The other ‘Bose’: 4-time MLA, twice minister but UP neta has no house of his own
The two-room house in the middle of Banda, about 125 km from Kanpur, is in a run-down condition. The paint has fallen off the walls and the white patches have grown bigger, dwarfing the portraits of Subhash Chandra Bose and Vinoba Bhave that hang in one of the rooms.
Amidst all this is a small open space with a charpoy where Jamuna Prasad ‘Bose’ is sitting, soaking in the pleasant sun.
Jamuna Prasad was an MLA four times and minister twice. And his struggle for the rights of the poor earned him his surname ‘Bose’, which he was glad to use.
“I don’t exactly remember when I rented this house. It must be more than 50 years ago. I pay the rent through my pension,” he says.
At 92 he has difficulty in hearing and asks people to speak close to his ears. But he hasn’t given up helping the people he has lived with over the years. “I haven’t retired from politics; my friends don’t allow me to do that. I am still very much busy with my work,” he smiles.
‘Bose’ was born in Khinni Naka, in Banda, and his father was a junior clerk with the nagar palika. He joined the socialist movement and his friends pooled in money to fund his first Lok Sabha election in 1962. He contested again in 1967 and then he fought the assembly election in 1969 but lost on all occasions.
“We hadn’t any vehicle then, we would travel by the cycle or ‘Ikka’ (horse cart). My friends used to write political messages and slogans on walls and arrange public meetings; people would give us food, water with ‘ek aana, do aana, chaar aana,’ in donation. A rupee was a big money then,” he said.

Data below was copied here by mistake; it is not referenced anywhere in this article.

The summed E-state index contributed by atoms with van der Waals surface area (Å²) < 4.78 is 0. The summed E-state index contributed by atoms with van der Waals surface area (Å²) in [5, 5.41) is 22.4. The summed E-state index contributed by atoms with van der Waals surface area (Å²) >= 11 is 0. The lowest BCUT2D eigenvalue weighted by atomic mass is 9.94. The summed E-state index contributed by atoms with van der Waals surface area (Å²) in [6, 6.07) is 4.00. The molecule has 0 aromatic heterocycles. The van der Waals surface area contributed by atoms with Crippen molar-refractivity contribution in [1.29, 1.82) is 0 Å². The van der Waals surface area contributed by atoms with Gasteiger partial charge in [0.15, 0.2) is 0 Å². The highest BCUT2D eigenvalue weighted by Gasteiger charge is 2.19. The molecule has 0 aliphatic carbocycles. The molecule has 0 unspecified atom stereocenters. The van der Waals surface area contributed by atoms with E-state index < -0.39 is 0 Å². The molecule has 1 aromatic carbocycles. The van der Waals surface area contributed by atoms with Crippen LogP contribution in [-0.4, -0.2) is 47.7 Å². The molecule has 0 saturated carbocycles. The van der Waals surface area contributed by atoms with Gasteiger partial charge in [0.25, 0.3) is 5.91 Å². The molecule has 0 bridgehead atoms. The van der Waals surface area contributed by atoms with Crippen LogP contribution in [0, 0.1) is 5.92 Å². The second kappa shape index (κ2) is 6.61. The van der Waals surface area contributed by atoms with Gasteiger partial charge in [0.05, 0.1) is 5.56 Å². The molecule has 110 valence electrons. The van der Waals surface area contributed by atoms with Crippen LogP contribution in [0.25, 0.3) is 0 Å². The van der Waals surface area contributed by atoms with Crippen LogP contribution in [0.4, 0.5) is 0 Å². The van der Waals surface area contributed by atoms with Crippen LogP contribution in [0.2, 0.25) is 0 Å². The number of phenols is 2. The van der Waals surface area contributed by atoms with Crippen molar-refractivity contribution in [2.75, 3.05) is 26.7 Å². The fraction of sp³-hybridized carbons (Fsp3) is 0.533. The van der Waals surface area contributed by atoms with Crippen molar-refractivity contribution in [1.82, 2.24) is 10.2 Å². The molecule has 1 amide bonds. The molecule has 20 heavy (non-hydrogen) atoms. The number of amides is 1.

He eventually became an MLA from Banda Sadar in 1974 and became a minister after winning assembly poll in 1977 when he was made minister for rural development and panchayati raj.
In 1989 he was inducted in the Mulayam Singh Yadav cabinet as minister for animal husbandry and fisheries.
Ram Sanehi Singh, his neighbour and friend for four decades, adds ruefully: “He could not build even a small house for himself. He sold his ancestral house in Khinni Naka for Rs 1,000 in 1955 for marriage of his sister. He never thought about himself. He thought only about the people,” Singh asserts.
At present Bose is ailing. Half of his pension is spent on his medicine and the rest goes in household expenditure. “I have no regrets; people and even my family members tell me that I could have done this and that,” he says. “I just smile, I have no regrets.”
Bose lost his wife long ago. His three sons live separately and are of no help to him. One son, Suresh, is living a retired life with his family in Lucknow, the other, Shilu, is doing a small business in Banda itself and the third, Dinesh, does nothing.